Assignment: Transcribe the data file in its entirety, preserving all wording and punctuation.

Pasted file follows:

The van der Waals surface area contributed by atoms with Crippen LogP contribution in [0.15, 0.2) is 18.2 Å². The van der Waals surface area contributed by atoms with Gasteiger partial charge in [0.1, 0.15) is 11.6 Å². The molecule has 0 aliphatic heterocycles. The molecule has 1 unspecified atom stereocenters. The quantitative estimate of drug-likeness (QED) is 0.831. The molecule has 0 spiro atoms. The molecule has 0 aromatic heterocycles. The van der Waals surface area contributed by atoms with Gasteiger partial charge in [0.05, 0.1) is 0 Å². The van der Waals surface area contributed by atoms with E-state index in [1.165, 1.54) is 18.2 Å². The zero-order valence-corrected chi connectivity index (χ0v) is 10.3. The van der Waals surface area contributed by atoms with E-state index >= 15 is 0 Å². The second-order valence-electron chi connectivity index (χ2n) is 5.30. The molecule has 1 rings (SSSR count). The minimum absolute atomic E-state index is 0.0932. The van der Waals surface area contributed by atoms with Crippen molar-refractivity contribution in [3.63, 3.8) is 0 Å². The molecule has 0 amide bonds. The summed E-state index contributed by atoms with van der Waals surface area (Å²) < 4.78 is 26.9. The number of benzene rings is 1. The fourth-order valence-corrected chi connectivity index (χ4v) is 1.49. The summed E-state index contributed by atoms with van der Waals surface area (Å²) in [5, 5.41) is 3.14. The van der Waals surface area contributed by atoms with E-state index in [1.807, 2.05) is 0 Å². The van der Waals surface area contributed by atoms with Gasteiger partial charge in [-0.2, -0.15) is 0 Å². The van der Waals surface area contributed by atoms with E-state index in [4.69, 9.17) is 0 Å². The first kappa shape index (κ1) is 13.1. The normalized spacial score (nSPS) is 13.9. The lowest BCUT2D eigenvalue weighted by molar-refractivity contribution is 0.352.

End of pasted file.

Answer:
The van der Waals surface area contributed by atoms with Crippen LogP contribution in [0.15, 0.2) is 18.2 Å². The van der Waals surface area contributed by atoms with Gasteiger partial charge in [0.1, 0.15) is 11.6 Å². The molecule has 0 aliphatic heterocycles. The molecule has 1 unspecified atom stereocenters. The quantitative estimate of drug-likeness (QED) is 0.831. The molecule has 0 spiro atoms. The molecule has 0 aromatic heterocycles. The van der Waals surface area contributed by atoms with Gasteiger partial charge in [0.05, 0.1) is 0 Å². The van der Waals surface area contributed by atoms with E-state index in [1.165, 1.54) is 18.2 Å². The zero-order valence-corrected chi connectivity index (χ0v) is 10.3. The van der Waals surface area contributed by atoms with E-state index >= 15 is 0 Å². The second-order valence-electron chi connectivity index (χ2n) is 5.30. The molecule has 1 rings (SSSR count). The minimum absolute atomic E-state index is 0.0932. The van der Waals surface area contributed by atoms with Crippen molar-refractivity contribution in [3.63, 3.8) is 0 Å². The molecule has 0 amide bonds. The summed E-state index contributed by atoms with van der Waals surface area (Å²) < 4.78 is 26.9. The number of benzene rings is 1. The fourth-order valence-corrected chi connectivity index (χ4v) is 1.49. The summed E-state index contributed by atoms with van der Waals surface area (Å²) in [5, 5.41) is 3.14. The van der Waals surface area contributed by atoms with E-state index in [1.807, 2.05) is 0 Å². The van der Waals surface area contributed by atoms with Gasteiger partial charge in [-0.2, -0.15) is 0 Å². The van der Waals surface area contributed by atoms with E-state index in [4.69, 9.17) is 0 Å². The first kappa shape index (κ1) is 13.1. The normalized spacial score (nSPS) is 13.9. The lowest BCUT2D eigenvalue weighted by molar-refractivity contribution is 0.352.